Palestinian Authority inaugurates anti-corruption court

Ramallah government's move intends to reduce bureaucracy in corruption trials by requiring discussion of cases within 10 days of receipt.

October 24, 2010 13:33
2 minute read.
The Jerusalem Post

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Attempting to curb soaring public corruption, the Palestinian Authority (PA) on Wednesday inaugurated a new court in Ramallah to deal with the issue.

The new anti-corruption court will operate within the framework of a recently established Anti-Corruption Commission (PACC), created by Palestinian President Mahmoud ‘Abbas through a recent amendment to the 2005 Palestinian Anti-Corruption Law.

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Rafiq Natsheh, the new head of the anti-corruption court, said his court would soon begin investigating 50 corruption cases reported to Palestinian authorities.

“No one will receive impunity because of his position or authority,” Natsheh said in a press conference following the inauguration ceremony. “We will remove immunity from anyone we legally need to investigate.”  

“The goal of the court is to combat corruption, bribery, and nepotism,” Fares Saba’neh of the Palestinian Judicial Media Center told The Media Line. “Every country in the world has civil servants responsible for public funds. Sometimes these clerks are weak-minded and they receive bribes.”

Saba’neh said that the new court would strengthen public trust in the government and the state.

“People on the street always said that the government only talks about fighting corruption, but doesn’t follow through. Now, when decisions will be implemented, the battle against corruption in the PA will receive credibility.”

Saba’neh added that the independent nature of the new Anti-Corruption Authority would deter officials from taking bribes.

“From now on people will hesitate to be corrupt, because they will know there is a risk they will be caught. This will prevent corruption both in the public and in the private sector,” he said.

Dr. Azmi Shuaibi, general commissioner for combating corruption at Transparency Palestine (AMAN), the local chapter of Transparency International, said that the new court would mainly assist in hastening deliberations on corruption cases, reducing time-consuming bureaucracy.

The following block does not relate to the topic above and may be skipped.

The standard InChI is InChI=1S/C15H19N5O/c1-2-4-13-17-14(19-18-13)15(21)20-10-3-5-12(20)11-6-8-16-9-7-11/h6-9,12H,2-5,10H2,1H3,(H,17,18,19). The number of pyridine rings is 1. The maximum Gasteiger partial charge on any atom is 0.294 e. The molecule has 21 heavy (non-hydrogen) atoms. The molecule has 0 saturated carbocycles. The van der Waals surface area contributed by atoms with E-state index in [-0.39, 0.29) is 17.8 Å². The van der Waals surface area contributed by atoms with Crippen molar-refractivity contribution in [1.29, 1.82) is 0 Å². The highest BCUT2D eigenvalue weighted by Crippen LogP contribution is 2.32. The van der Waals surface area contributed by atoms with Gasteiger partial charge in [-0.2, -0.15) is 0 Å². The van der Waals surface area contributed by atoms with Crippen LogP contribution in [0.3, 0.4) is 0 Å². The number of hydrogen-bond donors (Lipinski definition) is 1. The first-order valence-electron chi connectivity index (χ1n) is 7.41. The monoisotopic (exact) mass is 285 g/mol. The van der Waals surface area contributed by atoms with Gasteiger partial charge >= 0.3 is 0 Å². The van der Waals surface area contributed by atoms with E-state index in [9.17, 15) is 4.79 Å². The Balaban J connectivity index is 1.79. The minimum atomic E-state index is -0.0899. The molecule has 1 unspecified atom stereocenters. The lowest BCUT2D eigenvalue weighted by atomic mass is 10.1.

“By law the court must begin discussing a case within 10 days of receiving it,” Shuaibi told The Media Line. “There is currently a large backlog of cases in the courts, with many cases waiting for years to be dealt with.”

Shuaibi said that courts dealing with specific legal matters such as labor, children and tax issues already exist in the PA.

“The Palestinian legislator doesn’t want people to get away with crimes because of cumbersome bureaucracy,” he added.

Dr. Sameeh Hammoudah, a political scientist from Birzeit University in Ramallah, said that the new court would augment the already prevalent public sentiment against corruption.

“Today there already is religious and national resistance to corruption,” he told The Media Line. “Combating corruption cannot be done by legislation only, but also through developing a culture that opposes it. This culture is gradually being developed.”

“It is clear that the government is now more interested in implementing the law, searching for legitimacy from the Palestinian people and the world,” he added.

Last December, Palestinian Prime Minister Salam Fay’ad stressed the role of transparency and good governance in contributing to his state-building efforts.

The PA recently signed the UN Convention against Corruption, which entered into force in late 2005.

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